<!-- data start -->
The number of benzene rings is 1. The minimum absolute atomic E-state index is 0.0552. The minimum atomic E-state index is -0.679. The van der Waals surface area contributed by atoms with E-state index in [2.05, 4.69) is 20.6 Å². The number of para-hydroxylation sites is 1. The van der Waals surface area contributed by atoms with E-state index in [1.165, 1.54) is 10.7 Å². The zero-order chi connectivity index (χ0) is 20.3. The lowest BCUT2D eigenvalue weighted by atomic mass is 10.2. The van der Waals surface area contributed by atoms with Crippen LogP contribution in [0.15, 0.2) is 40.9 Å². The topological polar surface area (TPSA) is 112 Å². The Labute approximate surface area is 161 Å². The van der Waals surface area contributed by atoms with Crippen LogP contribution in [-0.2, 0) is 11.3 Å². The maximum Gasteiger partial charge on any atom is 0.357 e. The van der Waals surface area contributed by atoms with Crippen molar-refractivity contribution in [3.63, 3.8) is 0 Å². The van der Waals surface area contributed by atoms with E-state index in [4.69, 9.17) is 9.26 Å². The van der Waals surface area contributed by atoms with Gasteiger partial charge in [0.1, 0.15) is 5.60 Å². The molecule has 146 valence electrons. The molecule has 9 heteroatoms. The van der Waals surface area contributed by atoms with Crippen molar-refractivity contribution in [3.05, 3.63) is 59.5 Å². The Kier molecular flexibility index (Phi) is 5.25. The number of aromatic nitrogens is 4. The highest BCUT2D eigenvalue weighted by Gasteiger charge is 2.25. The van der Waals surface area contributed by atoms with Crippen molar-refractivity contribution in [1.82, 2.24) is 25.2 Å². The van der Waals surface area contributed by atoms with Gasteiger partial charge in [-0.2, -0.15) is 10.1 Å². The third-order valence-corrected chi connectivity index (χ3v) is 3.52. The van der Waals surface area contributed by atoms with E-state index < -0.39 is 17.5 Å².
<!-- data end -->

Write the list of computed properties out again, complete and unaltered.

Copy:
The number of benzene rings is 1. The minimum absolute atomic E-state index is 0.0552. The minimum atomic E-state index is -0.679. The van der Waals surface area contributed by atoms with E-state index in [2.05, 4.69) is 20.6 Å². The number of para-hydroxylation sites is 1. The van der Waals surface area contributed by atoms with E-state index in [1.165, 1.54) is 10.7 Å². The zero-order chi connectivity index (χ0) is 20.3. The lowest BCUT2D eigenvalue weighted by atomic mass is 10.2. The van der Waals surface area contributed by atoms with Crippen LogP contribution in [0.15, 0.2) is 40.9 Å². The topological polar surface area (TPSA) is 112 Å². The Labute approximate surface area is 161 Å². The van der Waals surface area contributed by atoms with Crippen LogP contribution in [-0.2, 0) is 11.3 Å². The maximum Gasteiger partial charge on any atom is 0.357 e. The van der Waals surface area contributed by atoms with Crippen molar-refractivity contribution in [3.63, 3.8) is 0 Å². The van der Waals surface area contributed by atoms with E-state index in [4.69, 9.17) is 9.26 Å². The van der Waals surface area contributed by atoms with Gasteiger partial charge in [0.1, 0.15) is 5.60 Å². The molecule has 146 valence electrons. The molecule has 9 heteroatoms. The van der Waals surface area contributed by atoms with Crippen molar-refractivity contribution in [3.05, 3.63) is 59.5 Å². The Kier molecular flexibility index (Phi) is 5.25. The number of aromatic nitrogens is 4. The highest BCUT2D eigenvalue weighted by Gasteiger charge is 2.25. The van der Waals surface area contributed by atoms with Crippen molar-refractivity contribution in [1.82, 2.24) is 25.2 Å². The van der Waals surface area contributed by atoms with Gasteiger partial charge in [-0.2, -0.15) is 10.1 Å². The third-order valence-corrected chi connectivity index (χ3v) is 3.52. The van der Waals surface area contributed by atoms with E-state index < -0.39 is 17.5 Å².